Predicting Next Year’s Food Trends from The Ex

Gourmet burgers are soooo 2013. Tacos? I thought they peaked last summer. What’s next year’s hot dish going to be? When will our current bacon craze go belly up? (pun intended) Important to us hoteliers, if we have a vague semblance of where food trends are headed, then we can plan menus accordingly and harness the ‘hype’ surrounding on-the-up cuisines for an extra marketing boost.

The Ex, short for the Canadian National Exhibition, is Toronto’s (my hometown’s) annual carnival event and provincial fair, held during the tail end of August at Exhibition Place near the city center. It also happens to a massive gathering for food trucks and countless other avant garde culinary pioneers. Having long since considered the rickety mechanical rides and games as juvenile, I’m one of thousands who visits The Ex solely to try several esoteric snacks.

Congregating in the convention-sized Food Building where deep-fried Mars bars, blooming onions and other treats you definitely shouldn’t tell your doctor about are all but perfunctory, I find myself each year on the hunt for the newest, wildest creations. Last year I sampled chocolate bar-stuffed pastries, cocoa-infused fried chicken with chocolate-infused ketchup (surprisingly tasty!) and peanut butter sriracha rolls. The year before that was enfeebled by an E. coli breakout traced back to a vendor selling cronut burgers.

Most of these crazy creations are one-and-done; you try them once and for whatever reason you aren’t drawn to them again (aside from sheer novelty). However, these foods are predictive in a lot of ways of what will soon reach the chic downtown restaurants as gourmet menu offerings and various chain eateries sometime down the road. For this reason alone, annual fairs like The Ex or any other food-oriented symposiums are worth perusing.

Go by yourself or with your family, give someone on your culinary staff a good measure from the petty cash fund to write a report, or make it a fun team outing. You can take a broad approach, looking for general trends like adding bacon to nearly everything or the over-smattering of chocolate on traditional comfort foods. Alternatively, hunt down one or two unique meals that stand a good chance of working with your current inventory and making an impact on your menu.

It’s an exercise in staying slightly ahead of the times and in finding a food item that will get people talking about your restaurant. After all, F&B is a relatively inexpensive way to experiment when compared to other operations.

Although novelty generates headlines and draws in the crowds, the key here is to find foods that are both inventive and tasty enough to warrant repeat visits. Seek out fare that is familiar with only one or two mildly eccentric additions. For instance, red velvet pancakes work because they taste like their ordinary fluffy counterparts but are scarlet in color instead of yellowish-brown. Deep-fried mac and cheese is another winner as the savory, creamy flavors of the pasta are gastronomically compatible with the salty goodness of boiling batter. Éclair hot dogs on the other hand? Sorry, but cheap meat and refined sugar just aren’t meant for each other in that way.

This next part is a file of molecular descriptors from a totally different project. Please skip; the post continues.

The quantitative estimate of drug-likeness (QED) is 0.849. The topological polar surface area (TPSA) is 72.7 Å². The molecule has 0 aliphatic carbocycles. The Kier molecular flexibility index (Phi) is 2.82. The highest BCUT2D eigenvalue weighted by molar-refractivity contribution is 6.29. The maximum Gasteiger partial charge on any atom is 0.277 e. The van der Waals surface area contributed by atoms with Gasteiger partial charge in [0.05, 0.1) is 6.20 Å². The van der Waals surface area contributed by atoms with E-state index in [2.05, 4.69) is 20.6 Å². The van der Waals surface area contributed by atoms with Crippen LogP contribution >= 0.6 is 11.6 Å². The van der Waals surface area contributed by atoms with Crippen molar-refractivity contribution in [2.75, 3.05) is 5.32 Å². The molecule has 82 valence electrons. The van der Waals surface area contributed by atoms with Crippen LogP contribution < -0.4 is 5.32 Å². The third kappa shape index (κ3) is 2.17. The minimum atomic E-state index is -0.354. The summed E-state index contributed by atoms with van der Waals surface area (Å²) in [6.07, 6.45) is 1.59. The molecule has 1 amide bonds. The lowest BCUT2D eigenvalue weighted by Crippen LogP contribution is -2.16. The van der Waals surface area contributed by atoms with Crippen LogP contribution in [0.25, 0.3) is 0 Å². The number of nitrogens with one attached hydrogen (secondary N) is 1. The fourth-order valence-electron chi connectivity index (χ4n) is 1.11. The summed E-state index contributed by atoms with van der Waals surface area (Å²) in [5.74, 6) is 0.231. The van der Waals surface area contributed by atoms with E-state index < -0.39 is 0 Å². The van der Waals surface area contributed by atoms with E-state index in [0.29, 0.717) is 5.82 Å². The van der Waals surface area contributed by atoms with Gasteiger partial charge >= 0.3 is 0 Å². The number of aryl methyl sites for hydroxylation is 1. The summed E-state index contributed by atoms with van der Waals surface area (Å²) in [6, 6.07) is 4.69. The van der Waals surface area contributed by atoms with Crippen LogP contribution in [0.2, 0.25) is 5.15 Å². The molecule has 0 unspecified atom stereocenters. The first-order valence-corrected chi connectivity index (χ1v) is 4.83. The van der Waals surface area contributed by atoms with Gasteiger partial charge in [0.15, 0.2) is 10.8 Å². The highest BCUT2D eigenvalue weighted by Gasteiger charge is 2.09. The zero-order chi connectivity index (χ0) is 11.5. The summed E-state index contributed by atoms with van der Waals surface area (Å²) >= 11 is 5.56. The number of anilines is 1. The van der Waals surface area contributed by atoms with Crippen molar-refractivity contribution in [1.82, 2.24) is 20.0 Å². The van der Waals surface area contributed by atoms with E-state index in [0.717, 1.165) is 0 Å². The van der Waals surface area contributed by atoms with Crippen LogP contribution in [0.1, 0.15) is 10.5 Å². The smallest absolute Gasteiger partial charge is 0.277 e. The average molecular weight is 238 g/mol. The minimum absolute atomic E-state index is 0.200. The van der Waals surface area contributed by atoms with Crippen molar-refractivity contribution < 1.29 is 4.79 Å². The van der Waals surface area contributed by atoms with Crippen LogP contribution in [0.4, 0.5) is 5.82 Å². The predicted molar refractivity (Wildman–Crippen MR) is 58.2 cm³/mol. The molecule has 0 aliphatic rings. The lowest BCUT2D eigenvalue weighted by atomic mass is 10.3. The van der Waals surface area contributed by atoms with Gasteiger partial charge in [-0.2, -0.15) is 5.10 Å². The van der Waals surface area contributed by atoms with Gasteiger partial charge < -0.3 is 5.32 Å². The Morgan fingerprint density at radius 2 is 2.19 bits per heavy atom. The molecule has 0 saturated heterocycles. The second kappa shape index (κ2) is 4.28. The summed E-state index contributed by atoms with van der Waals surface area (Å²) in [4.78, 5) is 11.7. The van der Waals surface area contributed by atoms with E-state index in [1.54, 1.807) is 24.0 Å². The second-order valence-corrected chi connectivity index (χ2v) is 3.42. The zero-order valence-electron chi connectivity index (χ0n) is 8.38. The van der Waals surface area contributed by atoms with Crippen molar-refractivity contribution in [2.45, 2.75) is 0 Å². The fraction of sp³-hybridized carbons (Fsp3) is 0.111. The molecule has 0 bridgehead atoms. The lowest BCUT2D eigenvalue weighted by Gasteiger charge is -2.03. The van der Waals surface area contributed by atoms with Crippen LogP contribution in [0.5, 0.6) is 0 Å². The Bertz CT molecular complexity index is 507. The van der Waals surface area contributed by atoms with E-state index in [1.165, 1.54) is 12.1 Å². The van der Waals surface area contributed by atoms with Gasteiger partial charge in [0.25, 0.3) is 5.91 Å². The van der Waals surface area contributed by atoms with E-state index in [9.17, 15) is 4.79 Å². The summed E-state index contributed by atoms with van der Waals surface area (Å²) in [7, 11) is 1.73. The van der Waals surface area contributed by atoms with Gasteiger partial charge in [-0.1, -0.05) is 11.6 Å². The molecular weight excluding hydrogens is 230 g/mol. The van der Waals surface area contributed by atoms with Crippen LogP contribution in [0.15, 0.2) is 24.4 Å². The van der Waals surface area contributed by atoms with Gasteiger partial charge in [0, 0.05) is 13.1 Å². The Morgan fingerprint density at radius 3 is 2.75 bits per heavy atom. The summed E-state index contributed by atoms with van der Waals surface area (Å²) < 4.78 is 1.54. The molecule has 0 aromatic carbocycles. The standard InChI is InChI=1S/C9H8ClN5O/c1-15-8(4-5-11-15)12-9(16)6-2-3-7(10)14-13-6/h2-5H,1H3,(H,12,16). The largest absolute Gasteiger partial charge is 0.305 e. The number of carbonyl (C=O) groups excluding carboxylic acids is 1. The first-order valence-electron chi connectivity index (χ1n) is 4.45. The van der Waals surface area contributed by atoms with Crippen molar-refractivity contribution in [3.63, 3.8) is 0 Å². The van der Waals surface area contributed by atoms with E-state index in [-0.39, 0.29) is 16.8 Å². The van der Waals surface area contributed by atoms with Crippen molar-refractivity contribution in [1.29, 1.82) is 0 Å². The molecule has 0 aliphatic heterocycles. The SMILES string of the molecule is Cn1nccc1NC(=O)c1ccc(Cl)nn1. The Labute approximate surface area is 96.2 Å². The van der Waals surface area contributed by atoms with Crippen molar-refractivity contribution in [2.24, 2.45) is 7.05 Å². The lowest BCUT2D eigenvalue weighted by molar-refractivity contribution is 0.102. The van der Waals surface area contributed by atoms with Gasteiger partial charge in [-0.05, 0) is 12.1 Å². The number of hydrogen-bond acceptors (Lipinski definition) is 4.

The best litmus test is to try each of these for yourself, and then get a few other trusted opinions. Dig deep – that is to say, there may be admirable elements in a certain snack that are hamstrung through detrimental combinations. If this is the case, look to extract what works and brainstorm as to how they might be applied elsewhere.

Lastly, food research is a consummate process. My journey to The Ex only happens once a year. However, that doesn’t mean I’m not out on the town for the other 50 weeks of the year actively trying new restaurants in search of other creative new cuisines – ones which may or may not draw their inspiration from gluttonous food fairs such as The Ex.

While the food at The Ex may be a story of year-over-year one-upmanship, there are always ingenious chefs about to unveil the next big thing at a restaurant near you. With this, my concluding point is: in order to have an adventurous F&B menu that guests will remember, you must first be adventurous with your own palate. And if you don’t succeed, then try, try again!

(Article by Larry Mogelonsky, published in eHotelier on July 3, 2015)

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